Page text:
Back on-subject: We're talking about a misleading way of thinking that causes considerable havoc; why does it exist?

I think it simply fits into our way of development. We start out without much experience to tell us who we are and what we're capable of; but people tell us things about that, bad things we hope aren't true and good things we seriously doubt. We test these out in our imaginations; we hear, read (and now watch) stories about how people are supposed to (or supposed not-to) behave; and we identify with the hero/heroine (or for some people, with the villain -- if they've been sufficiently traumatized, demoralized, alienated.)

But we really aren't those heroic figures (or those demented ones, either.) At a certain stage of growing up one needs must see ourselves as-is, and learn to live with that.

If you remember Crime and Punishment, Raskolnikov in the story imagines himself a heroic villain, who can (and feels he owes it to the world) save his career by murdering an old woman, a grasping money-lender with no redeeming social value whatsoever. Despite his reluctance, the opportunities almost miraculously fall into place; he does the deed, finds himself shattered by it. He isn't really Napoleon after all, just another deluded young Russian intellectual. It takes intense guilt and suffering (and the unmerited love of a young female holy fool) to bring him out of this, but by the end of the book you see that starting to happen...

And the flip side might be: Someone is led to do a marvelous series of Good Works, only to realize that he's in danger of impersonating a Good Person. Beyond that, each such work promises to be just as inconvenient and onerous as all the others; and yet, if he stops, what will he say to a question like "What have you done for Me lately?" Furthermore, while he'd managed to be helpful to quite a few people, the situation he set out to fix remains entirely beyond repair, at least by the methods he's been using.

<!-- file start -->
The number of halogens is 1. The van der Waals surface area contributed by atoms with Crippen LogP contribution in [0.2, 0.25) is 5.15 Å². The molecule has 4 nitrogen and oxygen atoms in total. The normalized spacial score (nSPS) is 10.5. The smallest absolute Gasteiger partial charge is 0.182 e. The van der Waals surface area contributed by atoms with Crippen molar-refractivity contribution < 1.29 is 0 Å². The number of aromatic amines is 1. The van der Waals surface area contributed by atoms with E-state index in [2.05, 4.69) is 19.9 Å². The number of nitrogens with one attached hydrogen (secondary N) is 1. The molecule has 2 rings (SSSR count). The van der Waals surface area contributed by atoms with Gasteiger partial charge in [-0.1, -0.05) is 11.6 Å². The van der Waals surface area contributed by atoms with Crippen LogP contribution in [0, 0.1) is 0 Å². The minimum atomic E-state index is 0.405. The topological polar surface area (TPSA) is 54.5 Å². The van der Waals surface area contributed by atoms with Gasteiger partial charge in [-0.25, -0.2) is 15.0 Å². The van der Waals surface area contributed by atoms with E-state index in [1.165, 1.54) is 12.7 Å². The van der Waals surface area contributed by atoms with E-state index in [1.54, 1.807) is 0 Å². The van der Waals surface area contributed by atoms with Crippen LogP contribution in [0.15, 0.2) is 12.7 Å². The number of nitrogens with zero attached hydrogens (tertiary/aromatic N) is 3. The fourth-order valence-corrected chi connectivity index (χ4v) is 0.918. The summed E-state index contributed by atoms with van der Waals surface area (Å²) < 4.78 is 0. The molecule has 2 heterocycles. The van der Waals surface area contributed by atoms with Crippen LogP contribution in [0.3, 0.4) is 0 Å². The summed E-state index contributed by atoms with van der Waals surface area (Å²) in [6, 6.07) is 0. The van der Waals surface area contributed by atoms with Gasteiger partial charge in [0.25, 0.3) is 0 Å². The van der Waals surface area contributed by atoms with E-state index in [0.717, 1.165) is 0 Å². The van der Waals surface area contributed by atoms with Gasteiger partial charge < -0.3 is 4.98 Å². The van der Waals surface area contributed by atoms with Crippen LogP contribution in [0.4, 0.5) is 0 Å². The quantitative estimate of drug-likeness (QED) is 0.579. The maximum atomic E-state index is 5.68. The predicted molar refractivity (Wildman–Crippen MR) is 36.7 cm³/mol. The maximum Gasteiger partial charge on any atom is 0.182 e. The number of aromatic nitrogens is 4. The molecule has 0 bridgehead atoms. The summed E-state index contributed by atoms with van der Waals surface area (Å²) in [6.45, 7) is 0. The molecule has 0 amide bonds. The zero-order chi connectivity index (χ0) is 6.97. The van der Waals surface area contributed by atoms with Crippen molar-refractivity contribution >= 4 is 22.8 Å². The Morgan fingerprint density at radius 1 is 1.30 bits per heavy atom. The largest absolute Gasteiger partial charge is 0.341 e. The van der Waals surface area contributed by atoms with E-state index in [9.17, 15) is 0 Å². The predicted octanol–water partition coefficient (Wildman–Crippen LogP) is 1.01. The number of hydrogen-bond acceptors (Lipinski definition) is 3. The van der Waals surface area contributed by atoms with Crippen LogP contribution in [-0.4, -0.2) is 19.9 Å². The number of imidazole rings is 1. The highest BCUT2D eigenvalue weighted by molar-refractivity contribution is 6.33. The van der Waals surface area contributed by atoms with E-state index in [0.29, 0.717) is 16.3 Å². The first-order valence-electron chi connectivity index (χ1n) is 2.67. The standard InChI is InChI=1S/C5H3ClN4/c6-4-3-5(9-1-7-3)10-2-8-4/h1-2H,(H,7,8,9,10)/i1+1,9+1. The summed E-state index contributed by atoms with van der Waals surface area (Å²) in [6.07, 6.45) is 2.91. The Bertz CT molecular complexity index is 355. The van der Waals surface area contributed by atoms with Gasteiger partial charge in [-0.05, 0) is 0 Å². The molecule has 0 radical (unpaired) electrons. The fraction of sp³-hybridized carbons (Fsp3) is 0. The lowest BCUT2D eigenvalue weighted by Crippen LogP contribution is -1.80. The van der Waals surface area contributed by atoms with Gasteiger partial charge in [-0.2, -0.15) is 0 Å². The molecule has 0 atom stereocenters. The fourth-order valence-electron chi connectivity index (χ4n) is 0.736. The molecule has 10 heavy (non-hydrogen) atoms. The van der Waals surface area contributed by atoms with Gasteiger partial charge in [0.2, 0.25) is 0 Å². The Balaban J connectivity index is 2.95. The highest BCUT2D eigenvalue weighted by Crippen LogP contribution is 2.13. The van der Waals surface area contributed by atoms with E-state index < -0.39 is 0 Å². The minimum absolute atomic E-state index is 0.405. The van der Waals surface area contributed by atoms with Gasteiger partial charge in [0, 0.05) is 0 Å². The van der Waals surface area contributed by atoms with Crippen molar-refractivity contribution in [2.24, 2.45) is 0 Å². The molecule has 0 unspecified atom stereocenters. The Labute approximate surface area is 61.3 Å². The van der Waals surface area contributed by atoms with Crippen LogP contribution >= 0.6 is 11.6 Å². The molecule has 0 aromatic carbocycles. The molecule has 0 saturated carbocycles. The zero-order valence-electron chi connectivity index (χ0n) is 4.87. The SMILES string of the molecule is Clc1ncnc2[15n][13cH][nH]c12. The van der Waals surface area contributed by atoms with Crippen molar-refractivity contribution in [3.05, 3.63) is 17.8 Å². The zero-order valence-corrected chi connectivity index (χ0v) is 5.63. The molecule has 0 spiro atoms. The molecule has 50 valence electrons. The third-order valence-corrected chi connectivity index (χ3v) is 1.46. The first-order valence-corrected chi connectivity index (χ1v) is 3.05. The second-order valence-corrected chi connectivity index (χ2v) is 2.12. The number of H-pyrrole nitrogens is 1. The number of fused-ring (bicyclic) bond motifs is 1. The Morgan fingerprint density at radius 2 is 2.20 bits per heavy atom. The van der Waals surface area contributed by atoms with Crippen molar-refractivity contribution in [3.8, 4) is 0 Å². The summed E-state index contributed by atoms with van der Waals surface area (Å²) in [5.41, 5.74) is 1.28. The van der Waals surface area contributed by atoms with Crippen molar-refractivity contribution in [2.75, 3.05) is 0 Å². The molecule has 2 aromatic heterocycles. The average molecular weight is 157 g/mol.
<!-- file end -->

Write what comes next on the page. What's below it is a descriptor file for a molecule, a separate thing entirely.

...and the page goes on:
What is to be done, except to seek to know God better, accept the blessing of those small good deeds that are given to us, realize simply that "It's not about me."

I think you are pretty much on target as to how it works.  The nicer we are raised the nicer we can become and vice-versa but even then God's power can change even the worst of us.  I believe life is designed to bring out the best in us even in the worse of situations and at some point if we show just the slightest love towards another God pours grace on us to help us become more like Him.  Depraved is just the wrong word in my opinion to use for our starting point.  Furthermore as an ex-Catholic I was never taught that I was depraved.  Fallen, yes.  Depraved, never.

Forrest Curo said:

It shouldn't surprise anyone if someone who's 'no better than he ought to be' would have a dim view of human nature. That's a self-perpetuating condition, which makes it all the more likely.

Metaphorically, a tendency to suspect the worst [and do it first] -- to accuse oneself-&-others and to be tempted to evil could be called a 'satanic' mode of thinking --

as in the ancient Persian term 'satan' == 'an agent of the Persian Empire's secret police, charged with punishing and seeking out disloyalty (by entrapment if need be.)' That's the sort of thinking which leads to Job's afflictions: knowing he's been righteous but suffering from suspicions that his love of God might be opportunistic. So it's not at all something seen only in 'bad' people; Jesus himself gets tested by this 'spirit'.

Why should God make-us/leave-us subjected to temptations, guilt, and a drive to raise accusations and self-doubts? Jesus himself (if I remember this rightly) says that "the Devil always was a liar", ie Not only are the temptations misleading, featuring short-sighted pleasures at best, but the accusations themselves are slanders so far as they apply to our actual nature.